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ESTATE PLANNING QUESTIONNAIRE DATE:PERSONAL INFORMATION Name Birth date Principal Residence Any other Domicile: Domicile in community property states(s) (if ever): Birthplace: Dates of such domicile Community
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FAQ

The United States has nine community property states: Arizona, California, Idaho, Louisiana, Nevada, New Mexico, Texas, Washington, and Wisconsin. ... Spouses may create community property by entering into a community property agreement or by creating a community property trust.

Idaho is a community property state, which means that virtually all assets and debt acquired during the duration of a marriage are considered marital property, and are thus divided equally between the spouses in the event of a divorce.

Idaho is considered a "Community Property" state. ... Since Idaho is a "Community Property" state, all marital property will be divided in a 50-50 fashion according to the court unless agreed to otherwise by the divorcing spouses.

There are nine community property states: Arizona, California, Idaho, Louisiana, Nevada, New Mexico, Texas, Washington and Wisconsin. Alaska is an opt-in community property state that gives both parties the option to make their property community property.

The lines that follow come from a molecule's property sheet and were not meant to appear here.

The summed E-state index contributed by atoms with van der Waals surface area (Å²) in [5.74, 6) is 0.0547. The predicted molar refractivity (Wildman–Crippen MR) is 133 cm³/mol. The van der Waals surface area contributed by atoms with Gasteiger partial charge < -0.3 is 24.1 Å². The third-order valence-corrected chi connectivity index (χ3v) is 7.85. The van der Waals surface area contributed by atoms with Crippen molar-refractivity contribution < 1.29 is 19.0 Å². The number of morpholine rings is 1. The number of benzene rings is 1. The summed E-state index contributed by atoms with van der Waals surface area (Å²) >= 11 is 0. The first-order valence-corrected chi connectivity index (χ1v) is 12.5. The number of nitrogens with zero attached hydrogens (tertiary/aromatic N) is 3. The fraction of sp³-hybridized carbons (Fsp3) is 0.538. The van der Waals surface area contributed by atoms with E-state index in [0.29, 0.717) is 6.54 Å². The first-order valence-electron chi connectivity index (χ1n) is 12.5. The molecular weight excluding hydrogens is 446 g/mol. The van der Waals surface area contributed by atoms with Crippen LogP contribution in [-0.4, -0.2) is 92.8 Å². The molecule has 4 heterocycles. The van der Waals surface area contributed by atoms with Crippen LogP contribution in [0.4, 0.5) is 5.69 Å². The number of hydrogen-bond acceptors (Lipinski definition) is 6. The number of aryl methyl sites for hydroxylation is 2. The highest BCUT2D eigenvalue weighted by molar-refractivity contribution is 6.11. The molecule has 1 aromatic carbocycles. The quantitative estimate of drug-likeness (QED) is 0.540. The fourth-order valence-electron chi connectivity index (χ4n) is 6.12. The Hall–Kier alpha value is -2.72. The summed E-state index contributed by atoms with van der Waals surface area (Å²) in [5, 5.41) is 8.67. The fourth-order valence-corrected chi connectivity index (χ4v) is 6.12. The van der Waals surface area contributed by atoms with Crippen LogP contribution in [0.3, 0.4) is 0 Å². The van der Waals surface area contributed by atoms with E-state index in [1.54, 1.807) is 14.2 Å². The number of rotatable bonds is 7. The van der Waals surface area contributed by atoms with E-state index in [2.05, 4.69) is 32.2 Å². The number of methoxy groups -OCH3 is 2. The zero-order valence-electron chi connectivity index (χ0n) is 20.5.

The most common examples of community property include items acquired during the marriage, such as: Wages earned by either spouse during the marriage, especially if it is deposited in a joint account. Home and furniture. Computers and other electronics. ... Vehicles purchased during the marriage.

Community Property and Separate Property Under Idaho law, property that one spouse owned alone before the marriage, or acquired by gift or inheritance during the marriage, is that spouse's separate property--as long as the spouse claiming the property can prove it with financial records or other documents.

Community Property Laws At the death of one spouse, his or her half of the community property goes to the surviving spouse unless there is a valid will that directs otherwise. Married people can still own separate property. For example, property inherited by just one spouse belongs to that spouse alone.

Community property states follow the rule that all assets acquired during the marriage are considered "community property." Marital property in community property states are owned by both spouses equally (50/50). ... In other words, that spouse cannot be alienated the one half that belongs to them.

Marital Property and Community Property States The states having community property are Louisiana, Arizona, California, Texas, Washington, Idaho, Nevada, New Mexico, and Wisconsin. Community property states follow the rule that all assets acquired during the marriage are considered "community property.

Community property states are Arizona, California, Idaho, Louisiana, Nevada, New Mexico, Texas, Washington, and Wisconsin.